The New York Islanders’ offense goes as its star center, Mathew Barzal does. That’s usually been the case over the past two seasons at least under Barry Trotz.
It’s the risk that comes with playing an overly-defensive style of hockey, which has shown to frustrate opponents. However, the offense and power play have taken collateral damage because of it, and the Islanders’ attack has been one of the weaker units in the Eastern Conference during that stretch.
Still, this is one of the most successful two-year spans the team has experienced in three decades, which is a testament to the work that Trotz has done behind the bench in New York.
But following their Stanley Cup Qualifiers victory over the Florida Panthers last week, the Islanders are set to meet the Washington Capitals in the Eastern Conference First Round (quarterfinals) — and they’ll need a bit more consistency from Barzal and his first-linemates, Anders Lee and Jordan Eberle.
Barzal was practically a no-show over the first three games of the series with just one point before coming alive in the clinching Game 4 against the Panthers with a goal and an assist. He attributed the slow start to shaking off the proverbial rust of a five-month layoff due to the coronavirus.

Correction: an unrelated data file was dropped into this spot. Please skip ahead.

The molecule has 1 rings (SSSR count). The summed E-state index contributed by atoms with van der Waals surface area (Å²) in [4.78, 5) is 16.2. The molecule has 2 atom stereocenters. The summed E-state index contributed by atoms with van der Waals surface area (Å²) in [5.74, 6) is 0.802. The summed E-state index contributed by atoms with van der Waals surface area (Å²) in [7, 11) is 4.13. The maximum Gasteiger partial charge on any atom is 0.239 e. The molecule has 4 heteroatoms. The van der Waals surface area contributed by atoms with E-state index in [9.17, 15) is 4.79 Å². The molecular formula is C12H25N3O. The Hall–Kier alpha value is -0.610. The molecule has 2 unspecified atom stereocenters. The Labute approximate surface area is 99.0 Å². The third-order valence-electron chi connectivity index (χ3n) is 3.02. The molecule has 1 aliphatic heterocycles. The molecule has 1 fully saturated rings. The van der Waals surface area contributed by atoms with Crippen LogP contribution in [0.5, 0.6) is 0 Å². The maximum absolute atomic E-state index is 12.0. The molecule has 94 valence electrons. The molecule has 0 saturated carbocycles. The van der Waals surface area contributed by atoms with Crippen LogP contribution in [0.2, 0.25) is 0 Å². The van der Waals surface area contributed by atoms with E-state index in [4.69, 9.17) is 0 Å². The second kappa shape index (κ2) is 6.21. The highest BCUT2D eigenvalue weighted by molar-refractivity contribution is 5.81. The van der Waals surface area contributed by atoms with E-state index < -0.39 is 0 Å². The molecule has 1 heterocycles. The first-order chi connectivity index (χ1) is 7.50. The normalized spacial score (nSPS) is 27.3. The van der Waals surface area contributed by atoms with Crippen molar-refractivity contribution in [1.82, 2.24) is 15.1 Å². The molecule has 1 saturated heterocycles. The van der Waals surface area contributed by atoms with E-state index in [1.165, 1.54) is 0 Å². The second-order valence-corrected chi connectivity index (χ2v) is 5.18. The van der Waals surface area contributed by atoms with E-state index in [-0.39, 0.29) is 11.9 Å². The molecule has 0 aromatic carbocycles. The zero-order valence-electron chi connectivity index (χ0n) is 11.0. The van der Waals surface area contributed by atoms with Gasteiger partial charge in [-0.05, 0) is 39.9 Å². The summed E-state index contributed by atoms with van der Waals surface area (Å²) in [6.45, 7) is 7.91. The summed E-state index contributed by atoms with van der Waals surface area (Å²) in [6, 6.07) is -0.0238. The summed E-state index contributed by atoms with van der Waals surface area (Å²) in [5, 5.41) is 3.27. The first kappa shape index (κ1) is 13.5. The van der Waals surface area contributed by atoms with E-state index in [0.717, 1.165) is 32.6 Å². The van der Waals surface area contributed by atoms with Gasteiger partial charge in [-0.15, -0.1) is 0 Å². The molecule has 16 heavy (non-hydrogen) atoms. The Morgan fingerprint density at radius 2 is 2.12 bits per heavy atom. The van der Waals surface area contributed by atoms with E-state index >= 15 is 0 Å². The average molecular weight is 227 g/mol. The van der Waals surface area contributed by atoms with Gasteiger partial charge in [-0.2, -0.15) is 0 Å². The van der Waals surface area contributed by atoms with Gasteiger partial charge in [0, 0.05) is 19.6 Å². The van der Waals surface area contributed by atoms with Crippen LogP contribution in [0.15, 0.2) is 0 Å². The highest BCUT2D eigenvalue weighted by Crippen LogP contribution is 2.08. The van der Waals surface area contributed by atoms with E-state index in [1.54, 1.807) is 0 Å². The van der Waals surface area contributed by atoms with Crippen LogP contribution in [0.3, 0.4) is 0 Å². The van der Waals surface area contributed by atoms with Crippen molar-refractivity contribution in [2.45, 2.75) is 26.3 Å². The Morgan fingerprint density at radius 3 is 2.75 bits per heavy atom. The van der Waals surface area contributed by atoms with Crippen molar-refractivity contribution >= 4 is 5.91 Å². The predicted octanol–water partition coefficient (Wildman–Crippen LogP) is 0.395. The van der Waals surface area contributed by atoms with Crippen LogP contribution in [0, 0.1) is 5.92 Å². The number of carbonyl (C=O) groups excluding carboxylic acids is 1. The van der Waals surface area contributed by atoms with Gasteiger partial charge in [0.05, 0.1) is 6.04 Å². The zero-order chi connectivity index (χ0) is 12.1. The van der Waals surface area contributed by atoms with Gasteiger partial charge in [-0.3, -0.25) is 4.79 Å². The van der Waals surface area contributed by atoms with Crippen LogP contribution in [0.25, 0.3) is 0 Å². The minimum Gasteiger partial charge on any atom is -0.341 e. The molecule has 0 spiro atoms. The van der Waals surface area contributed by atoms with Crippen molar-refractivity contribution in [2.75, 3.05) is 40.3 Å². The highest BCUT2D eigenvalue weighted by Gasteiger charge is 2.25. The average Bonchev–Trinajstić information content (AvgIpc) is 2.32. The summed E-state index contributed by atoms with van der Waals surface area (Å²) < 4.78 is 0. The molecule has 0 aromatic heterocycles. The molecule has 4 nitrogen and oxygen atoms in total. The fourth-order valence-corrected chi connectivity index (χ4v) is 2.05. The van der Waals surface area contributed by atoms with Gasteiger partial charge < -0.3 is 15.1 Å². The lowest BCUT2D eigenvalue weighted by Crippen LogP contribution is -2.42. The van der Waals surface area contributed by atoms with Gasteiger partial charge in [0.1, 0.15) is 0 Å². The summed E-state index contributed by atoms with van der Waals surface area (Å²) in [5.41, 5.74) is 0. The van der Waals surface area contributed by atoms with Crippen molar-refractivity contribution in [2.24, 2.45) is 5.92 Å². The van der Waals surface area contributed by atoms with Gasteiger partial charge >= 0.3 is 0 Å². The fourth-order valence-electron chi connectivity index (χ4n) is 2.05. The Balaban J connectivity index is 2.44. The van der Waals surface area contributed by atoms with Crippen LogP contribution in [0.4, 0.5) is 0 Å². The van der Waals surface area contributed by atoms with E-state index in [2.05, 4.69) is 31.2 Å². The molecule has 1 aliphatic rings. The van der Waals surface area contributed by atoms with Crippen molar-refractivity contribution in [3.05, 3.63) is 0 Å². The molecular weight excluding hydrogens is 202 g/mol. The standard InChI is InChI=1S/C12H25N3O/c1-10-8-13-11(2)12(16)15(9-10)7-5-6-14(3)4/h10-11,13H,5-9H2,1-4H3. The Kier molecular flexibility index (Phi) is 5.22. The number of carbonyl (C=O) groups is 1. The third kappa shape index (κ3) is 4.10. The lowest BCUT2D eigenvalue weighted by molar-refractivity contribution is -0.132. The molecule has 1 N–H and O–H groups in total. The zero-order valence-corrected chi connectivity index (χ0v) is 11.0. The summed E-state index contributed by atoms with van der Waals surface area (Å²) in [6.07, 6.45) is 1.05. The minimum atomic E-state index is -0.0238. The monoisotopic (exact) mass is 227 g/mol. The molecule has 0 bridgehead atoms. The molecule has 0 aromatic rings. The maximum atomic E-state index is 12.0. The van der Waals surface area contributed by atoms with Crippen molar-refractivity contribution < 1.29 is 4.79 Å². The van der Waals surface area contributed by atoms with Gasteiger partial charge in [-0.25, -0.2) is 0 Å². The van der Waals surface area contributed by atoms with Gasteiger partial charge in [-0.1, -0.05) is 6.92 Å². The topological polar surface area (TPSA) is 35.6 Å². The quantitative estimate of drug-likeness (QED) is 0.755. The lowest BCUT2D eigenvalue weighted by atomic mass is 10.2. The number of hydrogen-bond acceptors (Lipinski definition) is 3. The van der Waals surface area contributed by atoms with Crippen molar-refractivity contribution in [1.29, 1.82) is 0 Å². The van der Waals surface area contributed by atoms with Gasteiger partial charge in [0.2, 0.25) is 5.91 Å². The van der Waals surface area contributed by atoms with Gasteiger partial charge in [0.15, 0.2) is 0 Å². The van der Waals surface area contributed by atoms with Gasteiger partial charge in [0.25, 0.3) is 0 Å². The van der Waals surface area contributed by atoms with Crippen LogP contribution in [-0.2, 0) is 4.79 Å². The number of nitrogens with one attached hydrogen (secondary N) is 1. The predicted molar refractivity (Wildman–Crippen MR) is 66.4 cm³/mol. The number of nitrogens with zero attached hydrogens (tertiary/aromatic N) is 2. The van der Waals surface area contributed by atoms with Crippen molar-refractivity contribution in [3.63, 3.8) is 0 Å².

“I had to adapt and almost forgot how to score and get to the net and how hard guys play you in the corners,” Barzal said after that performance last week. “It took me a game or two just to get that touch and feel back. I feel like I found it a bit.”
Ahead of Game 1 against the Capitals on Wednesday (3 p.m. ET, MSG+), the 23-year-old is going to try and keep things simple.
“I think we got in trouble when I was trying to do too much through the neutral zone,” Barzal told reporters via Zoom. “Sometimes I forget throughout the playoffs that other teams are watching a lot of video and finding tendencies in our game, too.”
“Once we started to just keep it simple and started playing to each other’s strengths, and I trusted them a little bit more, giving [Anders Lee] pucks down low and making him work. His game down there, I think, it really opened our line up. So we’re just going to have to continue to do that.”
It’s the kind of Mathew Barzal that Trotz wants to see moving forward, especially when he’ll be sharing the spotlight with the likes of the legendary Alexander Ovechkin.
“I’ll take his mindset that he had in Game 4,” Trotz said. “He was using his speed, he wasn’t wasting energy trying to do everything himself. He was being efficient, he was being fast and he had the puck more and he was way more dangerous. I think as he’s learned that the playoffs there’s not much room, sometimes you have to give it up, you don’t have to do it yourself. I think he realizes that.”